How Teacher Training Changed My Life
- Laurie Myers -
Let me start out by saying that in comparison to so many others I have met over the past few years at WE, I feel myself to be a “baby yogi”.
I was first exposed to yoga by way of a beginning yoga DVD. Good ole’ Rodney Yi! (He had some of the highest ratings on Amazon:)
As a physical therapist, I was always hearing about how beneficial yoga could be for patients, especially for those suffering from chronic pain. I attended a workshop on Yoga for Chronic Pelvic Pain and was drawn in by what a valuable tool yoga could be for my patients. I did not pursue it past what I had learned at the course. To be honest, I was a little intimidated by how “zen” and experienced so many of the other therapists at the conference were. I was not confident I could ever reach that level of awareness in my practice.
Life happens and it was another year before yoga made another appearance in my life. I was attending my usual Saturday morning Zumba class when Jamie Terry arrived to substitute with a yoga class. Thanks to this class, and Jamie, I realized I didn’t have to be completely “zen” and bendy to participate in a yoga class. I was hooked!
Whether by coincidence, providence, or fate, yoga made another appearance in my life when I was feeling particularly vulnerable and stressed. I was working full time caring for my patients, caring for my son, and caring for my mother who was struggling with end stage Alzheimers and whom had recently moved into our home. Yoga provided a safe and quiet space where I could focus on my self care and refill my “cup”.
When WE yoga opened, I followed Jamie there and began to participate in as many classes as would fit into my schedule. WE provided not only a space to practice yoga, but an instant community of individuals from many different walks of life. I was impressed by the open and accepting atmosphere.
After a year of practicing at WE, the yoga teacher training became available. I was instantly interested! I did not plan on teaching, but felt, as a physical therapist, it would add one more valuable tool to my tool box for helping my physical therapy patients. I looked forward to learning from Christine and Kelly. And what an opportunity for it to be offered in Sandpoint!
I went in fully expecting to learn mostly about the physical aspect of yoga such as the poses and how to structure a class. What I did not plan on was how emotional and personal it would become. Yoga teacher training became much more than just instruction in yogic philosophy, asana, and breath work. It became a journey. One, which to be honest, I was a little resistant to in the beginning. I had dipped my toe into the pool of personal reflection previously throughout my life but during teacher training it felt like I was plunging in! The yogic philosophy of surrender was one I especially struggled with. But with the guidance, encouragement, and the support of Christine, Kelly, and all of the other students, who were themselves embarking on an extremely personal journey, it became fulfilling, and enlightening.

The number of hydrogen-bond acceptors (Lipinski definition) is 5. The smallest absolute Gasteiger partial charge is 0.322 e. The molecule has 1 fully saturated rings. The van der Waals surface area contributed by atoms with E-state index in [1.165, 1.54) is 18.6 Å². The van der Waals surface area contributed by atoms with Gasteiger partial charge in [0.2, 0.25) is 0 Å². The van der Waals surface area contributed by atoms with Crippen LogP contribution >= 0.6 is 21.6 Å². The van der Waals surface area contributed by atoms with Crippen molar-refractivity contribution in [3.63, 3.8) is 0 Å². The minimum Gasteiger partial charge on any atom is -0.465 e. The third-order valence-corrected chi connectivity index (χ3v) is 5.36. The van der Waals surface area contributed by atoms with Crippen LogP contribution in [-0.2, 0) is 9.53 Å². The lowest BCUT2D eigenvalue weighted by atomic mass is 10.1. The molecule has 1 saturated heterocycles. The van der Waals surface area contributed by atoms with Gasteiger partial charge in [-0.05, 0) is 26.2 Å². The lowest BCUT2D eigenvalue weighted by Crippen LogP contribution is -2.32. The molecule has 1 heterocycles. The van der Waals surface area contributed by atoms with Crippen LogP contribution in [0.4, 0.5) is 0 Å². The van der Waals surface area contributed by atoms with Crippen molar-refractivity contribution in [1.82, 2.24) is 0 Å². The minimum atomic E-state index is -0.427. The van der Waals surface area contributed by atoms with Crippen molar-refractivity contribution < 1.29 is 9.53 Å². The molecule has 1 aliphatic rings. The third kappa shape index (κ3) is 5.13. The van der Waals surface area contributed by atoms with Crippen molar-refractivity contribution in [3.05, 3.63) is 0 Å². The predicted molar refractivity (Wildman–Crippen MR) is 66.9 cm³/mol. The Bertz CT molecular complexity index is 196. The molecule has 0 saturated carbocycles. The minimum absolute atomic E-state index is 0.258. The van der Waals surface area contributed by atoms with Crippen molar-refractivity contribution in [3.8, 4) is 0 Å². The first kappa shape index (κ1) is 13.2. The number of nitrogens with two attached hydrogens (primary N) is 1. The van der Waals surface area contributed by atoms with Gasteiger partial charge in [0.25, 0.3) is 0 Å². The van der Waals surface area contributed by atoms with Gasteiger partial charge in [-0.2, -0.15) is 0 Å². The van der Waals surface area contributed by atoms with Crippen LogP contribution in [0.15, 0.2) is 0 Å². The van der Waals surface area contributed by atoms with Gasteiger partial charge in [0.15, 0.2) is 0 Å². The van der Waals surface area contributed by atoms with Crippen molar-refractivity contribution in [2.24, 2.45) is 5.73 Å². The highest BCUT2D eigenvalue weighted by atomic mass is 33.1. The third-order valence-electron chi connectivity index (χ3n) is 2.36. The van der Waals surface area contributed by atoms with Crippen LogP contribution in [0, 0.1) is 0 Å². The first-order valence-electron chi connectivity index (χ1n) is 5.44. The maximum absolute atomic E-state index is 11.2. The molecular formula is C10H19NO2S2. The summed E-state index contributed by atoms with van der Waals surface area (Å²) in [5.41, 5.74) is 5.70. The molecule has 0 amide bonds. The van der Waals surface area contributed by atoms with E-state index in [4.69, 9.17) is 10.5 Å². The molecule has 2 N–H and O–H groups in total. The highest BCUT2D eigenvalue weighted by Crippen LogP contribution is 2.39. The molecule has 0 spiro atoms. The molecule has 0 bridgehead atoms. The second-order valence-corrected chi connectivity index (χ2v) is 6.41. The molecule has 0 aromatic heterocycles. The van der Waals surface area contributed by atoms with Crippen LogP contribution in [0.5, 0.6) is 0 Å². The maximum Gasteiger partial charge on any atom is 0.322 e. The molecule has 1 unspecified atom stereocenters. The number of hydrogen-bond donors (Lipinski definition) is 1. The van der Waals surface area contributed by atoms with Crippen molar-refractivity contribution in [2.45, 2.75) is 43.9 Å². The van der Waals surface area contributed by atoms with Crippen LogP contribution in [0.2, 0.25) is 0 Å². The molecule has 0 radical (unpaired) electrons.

The covid crisis hit mid training and necessitated we finish the second half of training over zoom. I looked forward to each weekend when I would be able to see the smiling faces of Kelly, Christine and the other students. The training provided a calming escape from the strain of the current covid climate. I was able each week, following training, to share just a little of that calming influence with my patients and family.
Teacher training was an amazing experience. I gained a better understanding of myself and my abilities, both emotionally and physically. I learned yoga is not all about doing handstands or the perfect Warrior pose. (Full disclosure, the picture of me doing a handstand in Costa Rica... I had A LOT of help getting up there).
Don’t get me wrong, handstands are fun and require a great deal of balance, strength and trust in your own body. However, I learned yoga can be adapted and beneficial for anyone, no matter their abilities. I was inspired to continue my yoga education, and am currently working on a Medical Therapeutic Yoga certification. Probably the biggest lesson I learned through the training was how to connect back to “my center”. Learning to take all the good and the bad about ourselves, appreciating it, realizing it makes us who we are, and using it to help us move ever forward in this journey of life. The real yoga practice takes place not in the studio, but out in the real world. Participating in our “real” lives.